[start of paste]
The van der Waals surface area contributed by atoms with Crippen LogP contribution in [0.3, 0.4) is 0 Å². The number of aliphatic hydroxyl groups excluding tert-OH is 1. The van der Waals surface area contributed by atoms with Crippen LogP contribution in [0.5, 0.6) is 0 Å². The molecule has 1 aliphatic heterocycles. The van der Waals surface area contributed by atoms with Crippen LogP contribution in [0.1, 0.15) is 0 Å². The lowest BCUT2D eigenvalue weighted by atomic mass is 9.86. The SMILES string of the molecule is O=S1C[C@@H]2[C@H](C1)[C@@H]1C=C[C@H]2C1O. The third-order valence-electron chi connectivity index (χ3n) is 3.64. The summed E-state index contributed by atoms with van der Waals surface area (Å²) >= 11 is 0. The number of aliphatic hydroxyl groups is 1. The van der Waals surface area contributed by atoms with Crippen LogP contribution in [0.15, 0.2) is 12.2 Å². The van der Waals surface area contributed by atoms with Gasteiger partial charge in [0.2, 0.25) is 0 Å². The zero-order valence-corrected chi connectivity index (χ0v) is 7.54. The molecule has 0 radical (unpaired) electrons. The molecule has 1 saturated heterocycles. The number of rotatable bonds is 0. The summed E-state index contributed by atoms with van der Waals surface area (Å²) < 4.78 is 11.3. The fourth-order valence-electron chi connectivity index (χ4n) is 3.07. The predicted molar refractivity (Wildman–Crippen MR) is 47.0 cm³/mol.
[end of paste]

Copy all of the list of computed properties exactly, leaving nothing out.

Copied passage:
The van der Waals surface area contributed by atoms with Crippen LogP contribution in [0.3, 0.4) is 0 Å². The number of aliphatic hydroxyl groups excluding tert-OH is 1. The van der Waals surface area contributed by atoms with Crippen LogP contribution in [0.5, 0.6) is 0 Å². The molecule has 1 aliphatic heterocycles. The van der Waals surface area contributed by atoms with Crippen LogP contribution in [0.1, 0.15) is 0 Å². The lowest BCUT2D eigenvalue weighted by atomic mass is 9.86. The SMILES string of the molecule is O=S1C[C@@H]2[C@H](C1)[C@@H]1C=C[C@H]2C1O. The third-order valence-electron chi connectivity index (χ3n) is 3.64. The summed E-state index contributed by atoms with van der Waals surface area (Å²) >= 11 is 0. The number of aliphatic hydroxyl groups is 1. The van der Waals surface area contributed by atoms with Crippen LogP contribution in [0.15, 0.2) is 12.2 Å². The van der Waals surface area contributed by atoms with Gasteiger partial charge in [0.2, 0.25) is 0 Å². The zero-order valence-corrected chi connectivity index (χ0v) is 7.54. The molecule has 0 radical (unpaired) electrons. The molecule has 1 saturated heterocycles. The number of rotatable bonds is 0. The summed E-state index contributed by atoms with van der Waals surface area (Å²) < 4.78 is 11.3. The fourth-order valence-electron chi connectivity index (χ4n) is 3.07. The predicted molar refractivity (Wildman–Crippen MR) is 47.0 cm³/mol.